The fundamental problem in constructing a suspended concrete floor is, as EFCO technical specialist Bob McCracken says, that concrete is very heavy. The other problem, of course, is that until it gets hard, it won’t stay where we want it to be. Therefore, we must construct formwork to keep it in place for as long as it takes to become self-supporting.

Traditionally, 4x4 posts and scaffolding were used to support plywood sheets upon which concrete could be placed. But with contractors always looking for a way to build faster and with higher quality, formwork manufacturers have come up with a variety of systems to increase efficiency and productivity in deck forms. The options can be a bit bewildering, with each formwork company proclaiming that its configuration is the best due to this or that feature. Let’s look at some of the available systems and what factors you might consider when buying or renting deck forms.

Options in deck forms

The simplest solution to suspending deck forms may be simply to erect scaffolding and place plywood—in some complex configurations that may be the best approach (see Shoring Challenge on the next page). Most major formwork manufacturers make an enhanced version of this approach with stronger steel posts to replace 4x4s and timber or aluminum beams. Peri and Doka both make timber I-beams (like TJIs) and props or shores are available with capacities up to 13.5 kips.

For many projects, however, modular systems will improve efficiency. Tom Ameel, former CEO of Peri USA, says there are five basic systems: loose framing, grid beams, panelized hand-set panels, small format tables, and large format (truss) tables.

Hand-Set Modular Grid Beams: Systems like Peri’s Beamdeck (see cover), Doka’s Dokaflex, or the Titan HV system use aluminum primary and secondary beams (to reduce weight) and steel posts (or props) that are based on a grid but designed to allow enough flexibility to meet most deck configurations. Where unusual perimeter conditions occur, these systems have techniques for infilling. Many come with drop-head posts, which allow the framing to be removed before the slab is ready to completely support its own weight, sometimes within a single day. Remember, though, that construction loads cannot be applied to the deck until it has gained enough strength to support the dead load. The props are then released to allow the slab to deflect and can then be immediately reinstalled as reshores. An advantage of this type of system is the limited number of parts—as few as five different components.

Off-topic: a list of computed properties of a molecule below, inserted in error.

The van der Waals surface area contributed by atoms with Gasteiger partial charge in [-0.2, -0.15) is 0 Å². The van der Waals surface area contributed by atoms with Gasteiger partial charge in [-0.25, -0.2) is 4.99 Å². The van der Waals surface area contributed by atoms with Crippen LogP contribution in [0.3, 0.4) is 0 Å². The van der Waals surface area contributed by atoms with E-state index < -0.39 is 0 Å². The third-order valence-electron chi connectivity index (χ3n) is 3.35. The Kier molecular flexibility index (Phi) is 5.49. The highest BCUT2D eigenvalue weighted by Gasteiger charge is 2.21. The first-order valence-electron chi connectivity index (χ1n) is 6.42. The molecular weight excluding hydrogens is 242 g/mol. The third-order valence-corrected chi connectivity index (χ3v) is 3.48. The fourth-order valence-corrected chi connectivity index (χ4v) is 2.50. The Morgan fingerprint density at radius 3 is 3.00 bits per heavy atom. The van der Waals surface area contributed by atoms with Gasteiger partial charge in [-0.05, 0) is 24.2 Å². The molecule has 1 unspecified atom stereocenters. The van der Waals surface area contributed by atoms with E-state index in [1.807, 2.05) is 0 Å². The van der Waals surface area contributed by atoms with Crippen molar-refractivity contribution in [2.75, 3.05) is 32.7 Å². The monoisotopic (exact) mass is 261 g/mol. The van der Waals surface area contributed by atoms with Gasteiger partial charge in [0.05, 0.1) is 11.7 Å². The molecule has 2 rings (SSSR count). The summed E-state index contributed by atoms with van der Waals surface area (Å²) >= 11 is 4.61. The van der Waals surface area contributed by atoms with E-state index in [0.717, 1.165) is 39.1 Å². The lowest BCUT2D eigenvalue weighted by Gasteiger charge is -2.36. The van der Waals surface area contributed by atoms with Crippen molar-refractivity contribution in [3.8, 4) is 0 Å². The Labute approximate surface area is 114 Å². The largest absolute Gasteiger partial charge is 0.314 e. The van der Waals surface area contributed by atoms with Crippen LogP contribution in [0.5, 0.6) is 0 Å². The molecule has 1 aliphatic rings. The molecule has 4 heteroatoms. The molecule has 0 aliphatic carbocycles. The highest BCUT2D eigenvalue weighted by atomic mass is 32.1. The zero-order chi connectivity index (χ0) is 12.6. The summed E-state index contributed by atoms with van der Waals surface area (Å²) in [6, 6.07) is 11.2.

Hand-Set Panels: Similar to the hand-set grid systems, these systems come with reinforced panels that fit easily into the post and beam system. Even the largest of these panels, weighing about 50 pounds, can be moved easily by a single worker for the next placement. Meva’s MevaDec system comes with its Alkus plastic panels but the secondary beams can be flipped over to also work with plywood sheets. Most of these systems are designed such that the entire formwork assembly, including panels, can be removed and readied for the next level while leaving the drop-head post in place. Some of these systems have only two parts: panels and props.

Table Forms: Table forms allow contractors to assemble large sections of formwork on the ground and then move them from floor to floor in large sections. Peri and Doka each has systems to move small-format (20 x 30 feet) beam-and-panel tables from floor to floor using an elevator system—the tables are rolled on trolleys to the building perimeter and onto the elevator. Some of these tables have props attached that can be folded up to get past obstructions. Most other table forms are flown by the site crane. Trusses are used to support the largest table forms (see Truss Tables) that are moved floor to floor by crane. The feet have height adjustments that allow the form to be set easily and quickly to the proper elevation. Very large tables can be supported by only two trusses.

How to decide

Some factors to consider when deciding on the deck formwork system that’s right for your project include:

  • Shape and size of building and the number of stories: Generally, table forms will be faster when crane access is available. The size of the tables may depend on crane capacity and access. When crane access is not readily available, hand-set forms may be the answer. “On the Burj Khalifa,” says Meva USA president Scott Fisk, “hand-set panels were used due to restricted crane access. Panels were moved floor-to-floor by hand.”
  • Type of deck: Some systems work better when there are drop beams or capitals. Most of the systems can adapt but are usually configured for flat plate slabs.
  • Skill and experience of labor force: “What system your crew is comfortable with is important,” says Doka’s Mike Schaeffer. “That varies around the country.” The panel systems tend to be simple to learn to assemble and require less measuring.
  • Speed of construction: “In New York they may be pushing for a two- to three-day cycle,” says Schaeffer. “In Chicago, it’s four days, but in Texas it’s five to seven days.” For very rapid construction, table forms are going to speed things up. Or, if a hand-set table is used, drop heads may be essential with tight schedules.
  • Panels or full-sized sheets: Panelized systems can often speed things up, but then you’re stuck with the formwork manufacturer’s facing.
  • Supplier: All formwork manufacturers will rent or sell forms. When you rent or lease, the supplier’s engineering expertise is important.

Deck form systems speed up and simplify construction. Consider using them on your next project.

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